“If somebody tells me I can’t do it, that’s when I’m going to prove them wrong.”
– BECKY COX
From the kitchen is an entrance to the enclosed back patio. French doors previously framed this entryway. “I just heightened it and made it more of a real opening; made it wider,” says Becky. In addition to stylistic changes done to this space, they were also able to add additional air conditioning to this area of the home, increasing the overall square footage and allowing the room to be more useable year-round.
Throughout the house, Becky retrofitted areas to better utilize the full capacity of their space. Under their staircase laid dormant a large area that could be utilized for storage but lacked access. They added a door and have now put good use to this previously unused space. It also sits next to a cozy home-office space.
The laundry room came with decent storage but only included uppers. Becky added Ikea shelving to this area too to increase the usage of this room. “It’s really a lifesaver having some extra storage,” she says.
The final big project took place at the stairs that lead to the upstairs loft. Becky cut new risers out of the thin underlayment. She priced out what it would cost to replace them with regular, clean treads, but grew a fondness for the existing wood. The wood was long, builder’s grade, and still had holes from where the carpet previously existed, but Becky decided she was going to make it work. “Worst-case scenario: I’ll either paint them all black, or I’ll come back and rip them out later. But I’m really happy with how they turned out,” she says.
The staircase leads to a loft that’s immediately noted for its contrasted, angular wall, similar to the accent wall in the master bedroom.
She picked out a stain for the stairs that really ties the look together, and then filled in the gaps and finished the trim herself. However, the sharp and modern look of this staircase wouldn’t be complete without the matte-black railing which was fabricated by Moore’s Welding. “This was just a huge, huge difference,” she says.
The staircase leads to a loft that’s immediately noted for its contrasted, angular wall, similar to the accent wall in the master bedroom. “So we kind of reconfigured and redid all of the storage units up here,” says Becky. Made complete with a collection of vinyls, retro clocks, and a few prized possessions like an autographed baseball bat, the room is now deemed to be “Tim’s hangout.”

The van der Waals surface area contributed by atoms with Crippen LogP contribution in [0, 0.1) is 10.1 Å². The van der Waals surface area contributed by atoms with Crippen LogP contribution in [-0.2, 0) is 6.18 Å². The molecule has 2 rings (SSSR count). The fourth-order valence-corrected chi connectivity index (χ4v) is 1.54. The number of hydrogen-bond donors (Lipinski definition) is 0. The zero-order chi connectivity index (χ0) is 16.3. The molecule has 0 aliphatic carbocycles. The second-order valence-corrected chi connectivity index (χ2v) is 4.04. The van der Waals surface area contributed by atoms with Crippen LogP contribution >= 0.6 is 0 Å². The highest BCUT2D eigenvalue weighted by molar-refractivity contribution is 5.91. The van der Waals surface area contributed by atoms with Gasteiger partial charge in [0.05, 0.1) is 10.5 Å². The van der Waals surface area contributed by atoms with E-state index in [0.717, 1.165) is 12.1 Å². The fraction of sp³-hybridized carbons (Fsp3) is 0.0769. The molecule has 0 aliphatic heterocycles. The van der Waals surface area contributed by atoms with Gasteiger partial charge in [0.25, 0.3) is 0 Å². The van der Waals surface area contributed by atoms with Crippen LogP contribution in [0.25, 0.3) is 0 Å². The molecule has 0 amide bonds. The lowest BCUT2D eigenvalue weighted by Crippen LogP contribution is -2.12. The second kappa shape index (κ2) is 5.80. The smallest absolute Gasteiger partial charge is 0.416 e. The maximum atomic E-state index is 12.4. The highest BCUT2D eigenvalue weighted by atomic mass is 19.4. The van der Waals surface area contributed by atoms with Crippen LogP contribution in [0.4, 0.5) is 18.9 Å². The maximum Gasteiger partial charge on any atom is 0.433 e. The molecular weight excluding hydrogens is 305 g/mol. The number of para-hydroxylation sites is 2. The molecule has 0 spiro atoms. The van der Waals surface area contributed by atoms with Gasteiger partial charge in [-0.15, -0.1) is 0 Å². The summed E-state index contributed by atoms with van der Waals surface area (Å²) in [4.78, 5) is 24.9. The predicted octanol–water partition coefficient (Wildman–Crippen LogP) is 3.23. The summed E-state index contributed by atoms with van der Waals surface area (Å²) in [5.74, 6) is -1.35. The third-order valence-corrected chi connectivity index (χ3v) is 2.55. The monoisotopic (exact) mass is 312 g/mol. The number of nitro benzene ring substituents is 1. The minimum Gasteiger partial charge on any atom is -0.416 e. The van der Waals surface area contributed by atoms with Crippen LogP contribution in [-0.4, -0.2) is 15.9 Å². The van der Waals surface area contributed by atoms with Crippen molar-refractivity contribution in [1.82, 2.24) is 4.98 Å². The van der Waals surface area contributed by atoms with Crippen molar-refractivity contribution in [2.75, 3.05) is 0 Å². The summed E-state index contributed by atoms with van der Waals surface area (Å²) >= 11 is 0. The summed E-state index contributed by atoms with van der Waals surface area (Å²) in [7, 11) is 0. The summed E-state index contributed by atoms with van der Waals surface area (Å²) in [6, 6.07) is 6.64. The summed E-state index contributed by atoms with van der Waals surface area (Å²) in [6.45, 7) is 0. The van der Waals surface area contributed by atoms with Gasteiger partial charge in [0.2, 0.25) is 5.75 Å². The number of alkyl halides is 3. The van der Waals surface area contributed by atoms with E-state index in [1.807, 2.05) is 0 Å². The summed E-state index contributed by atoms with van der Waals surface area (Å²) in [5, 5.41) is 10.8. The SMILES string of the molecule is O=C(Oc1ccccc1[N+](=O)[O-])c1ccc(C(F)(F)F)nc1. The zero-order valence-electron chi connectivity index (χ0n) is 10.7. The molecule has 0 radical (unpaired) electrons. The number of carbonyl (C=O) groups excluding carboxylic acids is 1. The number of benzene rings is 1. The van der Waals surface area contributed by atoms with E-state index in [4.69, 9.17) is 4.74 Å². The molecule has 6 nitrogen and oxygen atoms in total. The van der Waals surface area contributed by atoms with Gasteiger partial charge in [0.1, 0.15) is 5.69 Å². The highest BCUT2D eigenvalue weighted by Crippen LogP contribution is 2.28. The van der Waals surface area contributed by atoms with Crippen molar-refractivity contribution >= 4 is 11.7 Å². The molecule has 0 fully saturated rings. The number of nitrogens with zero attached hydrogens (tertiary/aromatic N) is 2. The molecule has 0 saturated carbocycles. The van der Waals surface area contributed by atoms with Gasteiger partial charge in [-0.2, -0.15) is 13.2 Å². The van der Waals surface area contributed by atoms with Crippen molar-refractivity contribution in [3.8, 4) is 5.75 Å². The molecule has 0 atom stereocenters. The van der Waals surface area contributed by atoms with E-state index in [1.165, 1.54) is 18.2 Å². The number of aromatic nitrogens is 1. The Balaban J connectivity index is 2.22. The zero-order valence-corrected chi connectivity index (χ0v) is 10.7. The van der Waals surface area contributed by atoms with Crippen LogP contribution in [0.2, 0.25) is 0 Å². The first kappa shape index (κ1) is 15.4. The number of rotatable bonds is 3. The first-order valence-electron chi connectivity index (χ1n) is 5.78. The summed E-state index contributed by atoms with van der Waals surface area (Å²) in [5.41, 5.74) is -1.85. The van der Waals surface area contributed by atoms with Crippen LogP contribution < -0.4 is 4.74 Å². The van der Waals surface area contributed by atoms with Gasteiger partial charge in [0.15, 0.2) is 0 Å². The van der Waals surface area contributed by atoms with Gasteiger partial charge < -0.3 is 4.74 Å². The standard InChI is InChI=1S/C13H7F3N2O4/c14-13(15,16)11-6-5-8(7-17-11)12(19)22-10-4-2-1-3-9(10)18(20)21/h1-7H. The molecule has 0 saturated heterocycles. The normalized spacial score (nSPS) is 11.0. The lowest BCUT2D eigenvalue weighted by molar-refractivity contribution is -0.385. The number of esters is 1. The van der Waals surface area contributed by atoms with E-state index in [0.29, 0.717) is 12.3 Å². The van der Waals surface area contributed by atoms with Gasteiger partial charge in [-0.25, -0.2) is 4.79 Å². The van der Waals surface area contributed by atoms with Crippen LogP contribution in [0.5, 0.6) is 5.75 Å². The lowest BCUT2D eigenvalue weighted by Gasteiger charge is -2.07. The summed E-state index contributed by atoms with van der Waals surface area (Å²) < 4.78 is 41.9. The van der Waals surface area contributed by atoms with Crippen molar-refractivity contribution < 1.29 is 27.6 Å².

Becky and Tim have surely made great use of their downsized home without losing their personal style in the process. “We didn’t know if we would like condo life. We didn’t know if we were ready for it,” admits Becky. Their new location is further south in comparison to their central, Lake Hollingsworth home. “We miss our old location,” says Becky.
“There’s just such a great sense of accomplishment when you do something yourself.”
– BECKY COX
But they both have enjoyed the transition, especially benefits like minimal outdoor maintenance. “Tim enjoys his weekends, which is really important to me at this stage. He’s worked hard for many years, and it makes me happy to see him be able to have his weekends,” says Becky.
The renovation wasn’t an easy one. “But it was a fun, creative process,” says Becky. With taking on much of the work herself, the project was definitely a labor of love. “Some days were really hard, and the work was physically exhausting. But when the dust settled and all the projects completed, we both are so happy with the results. There is such a great sense of accomplishment when you do something yourself, and you will never know what you are capable of until you try,“ says Becky.
Becky and Tim Cox sit on their recently renovated staircase which leads to their updated loft.
The Coxes’ mid-century condominium is noted for its extensive renovations and stylistic touches throughout, but what sets this home apart the most is the work put in by the homeowners themselves and the ability to believe they could do more with less.